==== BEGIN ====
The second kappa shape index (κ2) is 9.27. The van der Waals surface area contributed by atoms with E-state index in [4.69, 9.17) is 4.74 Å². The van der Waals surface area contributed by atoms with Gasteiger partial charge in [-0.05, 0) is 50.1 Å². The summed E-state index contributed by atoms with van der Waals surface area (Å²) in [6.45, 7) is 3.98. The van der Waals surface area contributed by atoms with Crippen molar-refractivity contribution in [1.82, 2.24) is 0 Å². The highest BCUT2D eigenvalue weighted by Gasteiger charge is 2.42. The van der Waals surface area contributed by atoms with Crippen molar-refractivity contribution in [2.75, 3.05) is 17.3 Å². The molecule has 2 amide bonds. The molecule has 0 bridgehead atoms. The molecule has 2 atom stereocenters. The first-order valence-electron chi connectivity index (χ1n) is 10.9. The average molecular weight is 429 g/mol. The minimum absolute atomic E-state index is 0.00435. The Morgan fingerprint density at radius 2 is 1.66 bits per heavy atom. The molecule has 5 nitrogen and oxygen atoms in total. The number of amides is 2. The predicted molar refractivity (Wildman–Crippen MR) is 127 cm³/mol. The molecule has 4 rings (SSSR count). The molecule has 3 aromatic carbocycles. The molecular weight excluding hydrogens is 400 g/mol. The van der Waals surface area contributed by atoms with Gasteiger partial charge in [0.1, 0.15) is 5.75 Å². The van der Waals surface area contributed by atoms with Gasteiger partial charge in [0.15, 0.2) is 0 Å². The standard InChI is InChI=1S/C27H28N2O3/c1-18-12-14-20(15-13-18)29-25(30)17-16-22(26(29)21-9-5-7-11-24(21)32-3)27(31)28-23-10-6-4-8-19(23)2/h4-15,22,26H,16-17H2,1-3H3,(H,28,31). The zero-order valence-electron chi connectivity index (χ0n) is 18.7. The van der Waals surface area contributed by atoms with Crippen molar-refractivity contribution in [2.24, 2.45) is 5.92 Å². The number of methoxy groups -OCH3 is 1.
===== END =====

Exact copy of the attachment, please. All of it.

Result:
The second kappa shape index (κ2) is 9.27. The van der Waals surface area contributed by atoms with E-state index in [4.69, 9.17) is 4.74 Å². The van der Waals surface area contributed by atoms with Gasteiger partial charge in [-0.05, 0) is 50.1 Å². The summed E-state index contributed by atoms with van der Waals surface area (Å²) in [6.45, 7) is 3.98. The van der Waals surface area contributed by atoms with Crippen molar-refractivity contribution in [1.82, 2.24) is 0 Å². The highest BCUT2D eigenvalue weighted by Gasteiger charge is 2.42. The van der Waals surface area contributed by atoms with Crippen molar-refractivity contribution in [2.75, 3.05) is 17.3 Å². The molecule has 2 amide bonds. The molecule has 0 bridgehead atoms. The molecule has 2 atom stereocenters. The first-order valence-electron chi connectivity index (χ1n) is 10.9. The average molecular weight is 429 g/mol. The minimum absolute atomic E-state index is 0.00435. The Morgan fingerprint density at radius 2 is 1.66 bits per heavy atom. The molecule has 5 nitrogen and oxygen atoms in total. The number of amides is 2. The predicted molar refractivity (Wildman–Crippen MR) is 127 cm³/mol. The molecule has 4 rings (SSSR count). The molecule has 3 aromatic carbocycles. The molecular weight excluding hydrogens is 400 g/mol. The van der Waals surface area contributed by atoms with Gasteiger partial charge in [0.1, 0.15) is 5.75 Å². The van der Waals surface area contributed by atoms with Gasteiger partial charge in [0.15, 0.2) is 0 Å². The standard InChI is InChI=1S/C27H28N2O3/c1-18-12-14-20(15-13-18)29-25(30)17-16-22(26(29)21-9-5-7-11-24(21)32-3)27(31)28-23-10-6-4-8-19(23)2/h4-15,22,26H,16-17H2,1-3H3,(H,28,31). The zero-order valence-electron chi connectivity index (χ0n) is 18.7. The van der Waals surface area contributed by atoms with Crippen molar-refractivity contribution in [2.24, 2.45) is 5.92 Å². The number of methoxy groups -OCH3 is 1.